Charmaine Chua is an Assistant Professor in the Department of Global Studies at the University of California, Santa Barbara. Her research, writing and organizing focus on the politics of racial capitalism, the logistics and infrastructure sector in the US and Asia-Pacific, and the relationship between labor, commercial capital, and collective action globally. She is currently writing a book on the trans-Pacific political economy of logistics, and its counterrevolutionary effects on terrains of internationalist struggle against empire. She is the review and open site editor for Environment and Planning D: Society and Space, editor of the Society and Space special issue “Turbulent Circulation: Building a Critical Engagement with Logistics," and her work has been published in Theory and Event, Political Geography, Historical Materialism, Environment and Planning D: Society and Space, and Routledge, among other venues. She also engages in public education and organizing with Amazonians United, Cooperation Santa Barbara, and the Abolition Journal collective.
Mona Damluji is Assistant Professor of Film & Media Studies at the University of California, Santa Barbara and a Peabody and Emmy Award-nominated producer of the short documentary series The Secret Life of Muslims. Her teaching, research and creative work engages underrepresented media histories and cultural studies of oil, urban space and infrastructure with a focus on the Middle East and its diasporas.
Mona’s current book project Pipeline Cinema is a history of how multinational petroleum companies shaped local cultural norms and global popular imaginaries of oil and the Middle East through film and media sponsorship in the twentieth century.
Mona is a co-curator of the traveling exhibition Arab Comics: 90 Years of Popular Visual Culture and Multitudes: An Art Exhibit after #muslimban. Her publications appear in Urban History, Comparative Studies of South Asia, Africa and the Middle East, International Journal of Islamic Architecture, Subterranean Estates: the Life Worlds of Oil and Gas, Ars Orientalis, MEI Insights and Jadaliyya.
Mona is a co-convener of the IHC Research Focus Group on Re-centering Energy Justice for AY 2019/2020. She was a co-PI of the UCSB Mellon Sawyer Seminar on Energy Justice in Global Perspective for AY 2018/2019.
Melody Jue is Associate Professor of English at the University of California, Santa Barbara, and works across the fields of ocean humanities, science fiction, STS, and media theory. Drawing on the experience of becoming a scuba diver, her book Wild Blue Media: Thinking Through Seawater (Duke University Press, 2020) develops a theory of mediation specific to the ocean environment. She is the co-editor with Rafico Ruiz of Saturation (Duke Press, 2021) and co-editor with Zach Blas and Jennifer Rhee of Informatics of Domination (Duke Press, under contract), and has published articles in journals including Grey Room, Configurations, Women’s Studies Quarterly, Resilience, and Animations: An Interdisciplinary Journal. Her new work explores the mediations of seaweeds in relation to photography, experimentation, and ecological infrastructure.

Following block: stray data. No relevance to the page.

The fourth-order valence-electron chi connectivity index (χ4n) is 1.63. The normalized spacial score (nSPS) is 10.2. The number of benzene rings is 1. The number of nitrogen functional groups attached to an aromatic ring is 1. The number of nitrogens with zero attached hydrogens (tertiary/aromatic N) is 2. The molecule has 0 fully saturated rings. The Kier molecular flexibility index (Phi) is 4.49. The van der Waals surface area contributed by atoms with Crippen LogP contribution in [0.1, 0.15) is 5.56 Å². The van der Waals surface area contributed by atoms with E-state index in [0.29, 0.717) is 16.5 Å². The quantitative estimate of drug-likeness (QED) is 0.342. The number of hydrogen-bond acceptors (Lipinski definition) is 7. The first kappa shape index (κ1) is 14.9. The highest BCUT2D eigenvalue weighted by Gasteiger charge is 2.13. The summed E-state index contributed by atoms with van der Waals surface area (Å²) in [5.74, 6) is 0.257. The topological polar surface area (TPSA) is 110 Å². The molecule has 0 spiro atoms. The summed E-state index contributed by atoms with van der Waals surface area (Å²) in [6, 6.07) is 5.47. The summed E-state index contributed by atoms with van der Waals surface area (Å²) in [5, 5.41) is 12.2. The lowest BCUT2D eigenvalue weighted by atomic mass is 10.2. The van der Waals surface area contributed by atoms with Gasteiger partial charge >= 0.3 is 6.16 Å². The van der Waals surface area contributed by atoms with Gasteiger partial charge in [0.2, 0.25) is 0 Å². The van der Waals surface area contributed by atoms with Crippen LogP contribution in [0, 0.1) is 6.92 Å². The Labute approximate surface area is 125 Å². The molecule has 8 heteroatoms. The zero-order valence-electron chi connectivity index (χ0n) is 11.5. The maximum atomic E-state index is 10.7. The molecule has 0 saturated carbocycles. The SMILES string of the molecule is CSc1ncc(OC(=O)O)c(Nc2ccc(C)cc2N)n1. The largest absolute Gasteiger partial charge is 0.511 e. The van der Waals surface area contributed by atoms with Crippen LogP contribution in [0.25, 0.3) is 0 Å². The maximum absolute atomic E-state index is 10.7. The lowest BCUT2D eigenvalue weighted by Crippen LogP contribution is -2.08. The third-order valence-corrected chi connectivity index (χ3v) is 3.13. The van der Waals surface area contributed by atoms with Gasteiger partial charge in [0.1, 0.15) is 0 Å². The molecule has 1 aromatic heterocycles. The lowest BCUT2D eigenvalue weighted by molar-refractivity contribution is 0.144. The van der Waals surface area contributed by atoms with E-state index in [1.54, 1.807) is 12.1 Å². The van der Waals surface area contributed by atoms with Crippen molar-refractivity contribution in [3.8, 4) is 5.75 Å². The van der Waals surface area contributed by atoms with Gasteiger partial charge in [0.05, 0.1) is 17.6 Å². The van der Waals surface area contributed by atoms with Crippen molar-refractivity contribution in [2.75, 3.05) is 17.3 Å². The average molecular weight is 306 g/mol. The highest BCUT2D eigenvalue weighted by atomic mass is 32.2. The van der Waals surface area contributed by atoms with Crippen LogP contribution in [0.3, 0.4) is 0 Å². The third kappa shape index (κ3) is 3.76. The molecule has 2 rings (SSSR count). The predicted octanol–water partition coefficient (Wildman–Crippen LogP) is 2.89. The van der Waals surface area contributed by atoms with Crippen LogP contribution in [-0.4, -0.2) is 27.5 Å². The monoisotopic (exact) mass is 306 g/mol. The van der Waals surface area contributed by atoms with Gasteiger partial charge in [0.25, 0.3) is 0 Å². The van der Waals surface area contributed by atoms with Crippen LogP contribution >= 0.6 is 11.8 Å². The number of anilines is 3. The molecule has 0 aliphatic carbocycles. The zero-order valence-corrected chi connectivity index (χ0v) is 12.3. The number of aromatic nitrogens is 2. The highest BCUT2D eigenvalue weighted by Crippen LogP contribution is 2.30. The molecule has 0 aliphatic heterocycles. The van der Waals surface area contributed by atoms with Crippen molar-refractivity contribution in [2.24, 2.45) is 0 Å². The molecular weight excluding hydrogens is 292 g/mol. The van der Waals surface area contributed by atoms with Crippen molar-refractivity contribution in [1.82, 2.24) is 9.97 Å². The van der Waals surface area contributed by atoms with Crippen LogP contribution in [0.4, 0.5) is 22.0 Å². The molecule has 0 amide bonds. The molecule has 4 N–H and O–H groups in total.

Stephan Miescher is a Professor of History at the University of California, Santa Barbara. His research interests include gender, masculinities, oral history, environmental history, and the history of development and technology in West Africa. Miescher is the author of Making Men in Ghana (2005) and co-editor of six collections, among them Gender, Imperialism, and Global Exchanges (with Michele Mitchell and Naoko Shibusawa, 2015), Modernization as Spectacle in Africa (with Peter J. Bloom and Takyiwaa Manuh, 2014), and Africa After Gender? (with Catherine M. Cole and Takyiwaa Manuh, 2007). His book A Dam for Africa: Akosombo Stories from Ghana will be published by Indiana University Press in 2021; the book will be accompanied by the documentary film Ghana’s Electric Dreams, a collaboration with filmmaker R. Lane Clark. In addition, Miescher co-edited Ghana Studies (with Akosua Adomako Ampofo, 2008-2013), co-directed the UC African Studies Multi-Campus Research Group (with Peter J. Bloom, 2008-2012), and served as co-convener of the UCSB Mellon Sawyer Seminar “Energy Justice in Global Perspective” (with Javeria Barandiarán, Mona Damluji, David Pellow, and Janet Walker, 2017-2019).
Satyajit Singh is Professor in the Department of Political Science and the Department of Global Studies, University of California Santa Barbara. His research interests are governance & institutional reforms, development and environmental issues – from a perspective of decentralized governance structures, public sector reforms, capacity building, micro institutions and micro politics – focusing on water, forestry, drinking water & sanitation, large dams, displacement and resettlement. His publications include The Local in Governance: Politics, Decentralization & Environment (OUP 2016); Taming the Waters: The Political Economy of Large Dams in India (OUP 1997); (co-ed) The Dam and the Nation: Displacement and Resettlement in the Narmada Valley (OUP, 1997); (co-ed) Decentralisation: Institutions and Politics in Rural India (OUP, 2007). He has also published in Asian Survey, Policy & Society, Economic and Political Weekly among other places. He was previously a Professor at the Department of Political Science, University of Delhi; Founding Dean & Professor at School of Development Studies, at Ambedkar University, Delhi; India Chair at Ryukoku University, Kyoto, Japan; Visiting Fellow at IDS, Sussex; Leverhulme Fellow at the University of Sussex; and Asia Fellow at the Philippine Institute of Development Studies, Manila. Outside the academia he has worked in The World Bank and been Advisor to UNDP.